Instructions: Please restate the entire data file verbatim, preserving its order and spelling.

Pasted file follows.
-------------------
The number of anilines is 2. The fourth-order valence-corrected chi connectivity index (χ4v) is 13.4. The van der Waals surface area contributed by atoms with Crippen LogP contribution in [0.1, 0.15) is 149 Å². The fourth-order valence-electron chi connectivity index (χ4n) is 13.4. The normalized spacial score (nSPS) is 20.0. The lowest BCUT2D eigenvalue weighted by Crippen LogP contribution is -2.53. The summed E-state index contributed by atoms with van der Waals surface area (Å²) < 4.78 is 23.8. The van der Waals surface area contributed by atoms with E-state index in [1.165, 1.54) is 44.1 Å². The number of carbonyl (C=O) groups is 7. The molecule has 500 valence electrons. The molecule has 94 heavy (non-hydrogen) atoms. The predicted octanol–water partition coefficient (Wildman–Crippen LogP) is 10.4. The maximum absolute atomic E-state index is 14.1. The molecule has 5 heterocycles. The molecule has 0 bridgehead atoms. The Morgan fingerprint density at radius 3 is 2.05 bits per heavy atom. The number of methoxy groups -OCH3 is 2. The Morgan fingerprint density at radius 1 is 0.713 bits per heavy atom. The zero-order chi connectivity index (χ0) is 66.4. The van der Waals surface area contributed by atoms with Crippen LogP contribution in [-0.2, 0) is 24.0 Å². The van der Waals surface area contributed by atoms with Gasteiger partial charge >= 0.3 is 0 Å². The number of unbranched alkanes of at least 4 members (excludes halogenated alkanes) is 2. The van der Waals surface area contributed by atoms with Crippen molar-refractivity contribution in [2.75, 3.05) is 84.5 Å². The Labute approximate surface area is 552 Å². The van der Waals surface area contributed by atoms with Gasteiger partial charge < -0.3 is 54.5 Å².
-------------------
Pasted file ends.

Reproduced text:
The number of anilines is 2. The fourth-order valence-corrected chi connectivity index (χ4v) is 13.4. The van der Waals surface area contributed by atoms with Crippen LogP contribution in [0.1, 0.15) is 149 Å². The fourth-order valence-electron chi connectivity index (χ4n) is 13.4. The normalized spacial score (nSPS) is 20.0. The lowest BCUT2D eigenvalue weighted by Crippen LogP contribution is -2.53. The summed E-state index contributed by atoms with van der Waals surface area (Å²) < 4.78 is 23.8. The van der Waals surface area contributed by atoms with E-state index in [1.165, 1.54) is 44.1 Å². The number of carbonyl (C=O) groups is 7. The molecule has 500 valence electrons. The molecule has 94 heavy (non-hydrogen) atoms. The predicted octanol–water partition coefficient (Wildman–Crippen LogP) is 10.4. The maximum absolute atomic E-state index is 14.1. The molecule has 5 heterocycles. The molecule has 0 bridgehead atoms. The Morgan fingerprint density at radius 3 is 2.05 bits per heavy atom. The number of methoxy groups -OCH3 is 2. The Morgan fingerprint density at radius 1 is 0.713 bits per heavy atom. The zero-order chi connectivity index (χ0) is 66.4. The van der Waals surface area contributed by atoms with Crippen LogP contribution in [-0.2, 0) is 24.0 Å². The van der Waals surface area contributed by atoms with Gasteiger partial charge >= 0.3 is 0 Å². The number of unbranched alkanes of at least 4 members (excludes halogenated alkanes) is 2. The van der Waals surface area contributed by atoms with Crippen molar-refractivity contribution in [2.75, 3.05) is 84.5 Å². The Labute approximate surface area is 552 Å². The van der Waals surface area contributed by atoms with Gasteiger partial charge < -0.3 is 54.5 Å².